But as students receive support from some academics in higher education, Alan Dershowitz, a prominent Harvard Law School professor, has denounced these protests for eroding the very basis of what he believes colleges should be.
“That’s what universities have to be about: dangerous ideas; ideas that are iconoclastic; ideas that aren’t part of the conventional wisdom,” Dershowitz told Business Insider.
There’s no idea that’s so despicable that it should be banned from campus, according to Dershowitz. “Everything should be allowed,” he said. “Ideas are permissible.”
At numerous schools — including the University of Missouri and Yale University — students have protested racism on campus and called for the resignation of administration members who they say are creating a dangerous environment. And at Amherst College, students have threatened to respond in a “radical manner” if their demands are not met.
But Dershowitz takes issue with many arguments students make during these increasingly common protests. He described a recent trip to Johns Hopkins to illustrate his point:
“When I spoke at Johns Hopkins, students protested, saying my refusal to acknowledge that Israel commits war crimes against the Palestinian people constitutes harassment of the students. That I had harassed students by my silence. You can’t have that on campus. Or they said in the petition against me that there are certain ideas that are not debatable. Well of course you can [debate ideas].”
He elaborated on his point by explaining that he’s heard students argue that you cannot debate issues related to sexual assault on college campuses. That argument is meritless to Dershowitz.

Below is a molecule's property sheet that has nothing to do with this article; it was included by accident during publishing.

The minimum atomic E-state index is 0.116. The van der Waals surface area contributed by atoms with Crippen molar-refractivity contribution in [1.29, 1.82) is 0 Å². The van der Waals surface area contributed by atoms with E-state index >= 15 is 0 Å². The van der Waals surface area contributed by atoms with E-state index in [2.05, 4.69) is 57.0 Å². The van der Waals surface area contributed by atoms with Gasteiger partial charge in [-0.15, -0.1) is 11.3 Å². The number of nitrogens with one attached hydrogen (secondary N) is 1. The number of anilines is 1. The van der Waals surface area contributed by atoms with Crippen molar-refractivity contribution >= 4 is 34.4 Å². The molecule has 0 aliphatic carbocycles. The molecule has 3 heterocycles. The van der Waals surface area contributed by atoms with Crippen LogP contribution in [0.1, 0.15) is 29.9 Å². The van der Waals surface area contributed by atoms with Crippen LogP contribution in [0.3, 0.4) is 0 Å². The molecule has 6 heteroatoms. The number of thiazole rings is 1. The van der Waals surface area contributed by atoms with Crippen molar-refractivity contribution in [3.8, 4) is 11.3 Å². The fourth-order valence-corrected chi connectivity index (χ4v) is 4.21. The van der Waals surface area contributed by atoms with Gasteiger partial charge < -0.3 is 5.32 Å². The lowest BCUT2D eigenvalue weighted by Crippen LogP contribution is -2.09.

“You can debate whether or not you need affirmative consent,” he said. “You can debate whether the standard of proof should be by on a preponderance of the evidence or beyond a reasonable doubt.”
While Dershowitz’s message has largely been that students don’t understand that even racist speech is free speech and therefore should not be banned from campus, he does not condone instances that cross the line from protected speech to threatening language or actions.
On Thursday, for example, when students at Harvard Law School (HLS) awoke and walked to classes on Thursday, they were reportedly greeted with the defaced photographs of black tenured professors at the school.
Black professors had a slash mark drawn over their faces, in what some students are calling a racially motivated attack and hate crime. This crossed the line from free speech into unprotected action, according to Dershowitz.
“Freedom of speech does not include the right to deface university property in a racially motivated manner,” he said. “I hope this was not done by anyone affiliated with the university.”
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